You may, or may not be aware that the use of information technology in business has never been correlated with productivity. This goes back a long way – way back to the famous statement by Robert Solow in the 1980s: “You can see the computer age everywhere but in the productivity statistics.” More recently I knew someone who analyzed in great detail the spend on IT and the success of the organization. He found no correlation. In fact his research was simply seen as a skunk at an otherwise very lucrative party, and so he abandoned it and joined the party.
Fast forward to today, and once again productivity is stagnant, despite huge investments in big data, analytics, business process management etc etc. There is actually an unwelcome truth associated with technology, and it is mentioned in The Signal and the Noise by Nate Silver. Whenever businesses get hold of new technologies, they tend to screw up, and this has an adverse impact on productivity. It is no mistake that the productivity paradox, as it was called, was noticed in the 70s and 80s, just as businesses started to adopt the PC and smaller computers. Silly things were done that had almost no bearing on reality (complex statistical and analytical models for example) , and produced a negative effect overall. Today we see the same phenomenon taking place. Everyone is a ‘data ninja’ producing largely meaningless analysis, employing very easy to use visual tools, and twisting the facts to suit their own purposes.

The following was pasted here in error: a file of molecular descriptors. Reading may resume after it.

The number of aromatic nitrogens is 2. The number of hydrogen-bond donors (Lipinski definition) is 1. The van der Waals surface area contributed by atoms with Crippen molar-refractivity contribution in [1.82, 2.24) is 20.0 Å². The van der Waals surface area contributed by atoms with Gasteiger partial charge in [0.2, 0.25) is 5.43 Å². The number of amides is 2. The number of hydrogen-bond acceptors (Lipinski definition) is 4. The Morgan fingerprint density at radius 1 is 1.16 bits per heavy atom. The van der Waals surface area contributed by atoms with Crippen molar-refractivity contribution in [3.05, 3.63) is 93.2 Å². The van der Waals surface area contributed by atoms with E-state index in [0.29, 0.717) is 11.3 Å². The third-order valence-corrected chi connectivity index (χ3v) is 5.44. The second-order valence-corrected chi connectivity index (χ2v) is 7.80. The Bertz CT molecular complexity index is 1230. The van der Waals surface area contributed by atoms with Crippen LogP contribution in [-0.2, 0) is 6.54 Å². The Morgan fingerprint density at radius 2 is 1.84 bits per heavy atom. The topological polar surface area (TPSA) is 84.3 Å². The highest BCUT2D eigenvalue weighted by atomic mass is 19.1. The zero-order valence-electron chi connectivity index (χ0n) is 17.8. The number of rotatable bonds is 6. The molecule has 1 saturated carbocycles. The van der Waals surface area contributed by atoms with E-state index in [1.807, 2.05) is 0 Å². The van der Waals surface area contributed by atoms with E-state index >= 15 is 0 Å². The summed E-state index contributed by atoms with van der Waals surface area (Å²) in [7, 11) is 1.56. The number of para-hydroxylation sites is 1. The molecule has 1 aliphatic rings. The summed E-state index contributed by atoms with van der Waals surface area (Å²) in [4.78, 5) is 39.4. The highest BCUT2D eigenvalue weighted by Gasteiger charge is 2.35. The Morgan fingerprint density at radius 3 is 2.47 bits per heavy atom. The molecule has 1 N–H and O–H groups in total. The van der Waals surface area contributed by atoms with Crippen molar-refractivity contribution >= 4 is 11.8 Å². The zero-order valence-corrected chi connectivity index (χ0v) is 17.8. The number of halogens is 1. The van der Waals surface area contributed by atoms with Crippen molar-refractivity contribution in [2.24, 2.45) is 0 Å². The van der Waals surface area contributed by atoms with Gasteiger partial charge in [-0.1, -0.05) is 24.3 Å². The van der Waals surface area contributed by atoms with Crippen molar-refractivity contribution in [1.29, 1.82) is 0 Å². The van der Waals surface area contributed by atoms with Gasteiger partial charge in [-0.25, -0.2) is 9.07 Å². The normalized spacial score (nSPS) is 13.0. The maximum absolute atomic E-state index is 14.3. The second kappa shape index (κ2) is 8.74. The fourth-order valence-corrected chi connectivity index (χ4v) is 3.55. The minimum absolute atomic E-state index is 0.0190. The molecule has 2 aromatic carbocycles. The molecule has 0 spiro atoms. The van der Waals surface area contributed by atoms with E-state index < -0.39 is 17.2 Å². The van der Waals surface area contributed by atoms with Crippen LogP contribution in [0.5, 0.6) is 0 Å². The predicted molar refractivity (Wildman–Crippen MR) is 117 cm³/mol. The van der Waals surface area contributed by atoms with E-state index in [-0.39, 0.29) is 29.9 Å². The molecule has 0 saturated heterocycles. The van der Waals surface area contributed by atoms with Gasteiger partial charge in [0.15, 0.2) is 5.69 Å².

I have to admit that I’ve been emboldened to write this by the appearance of increasing numbers of authors prepared to present sane analysis of the big data and analytics fantasy. One such article is The stupidity of Business Intelligence and why this ‘hot’ sector needs an A.I. overhaul – written by the former CTO of a technology company. Meaningful business analytics may be beyond the ability of the human intellect. Sure, there is low hanging fruit, but surely that has been picked by now. We see increasing numbers of data sources, increasing data complexity, proliferating analytical techniques and the ridiculous notion that by playing around with charts and graphs we can somehow get a handle on this. Artificial intelligence is needed to plough through data combinations, analytical techniques and various parameters to spit out the relatively small number of meaningful signals from the ocean of meaningless ones. Fortunately such products are starting to appear – BeyondCore (now snapped up by Salesforce) and a product called Stories, both of which take the grunt out of looking for meaningful patterns in data.
It seems quite likely that naive analytics is doing more harm than good, and indeed I have spoken with senior managers who see the dangers. They really are not happy at the prospect of having a good fraction of their employees producing unskilled analysis – particularly when they should be doing other things. The success of easy to use analytics tools is easily understood – and boils down to personal drivers.
The next few years will see something of a shakeout as the adverse productivity implications of widespread use of analytics technologies becomes better understood, and as the technology itself makes such laborious analysis unnecessary – namely in the form of AI assisted analysis.
Whether we like it or not machines will soon be analyzing our data far more efficiently and far more meaningfully than even the most skilled human effort. Resistance will be futile.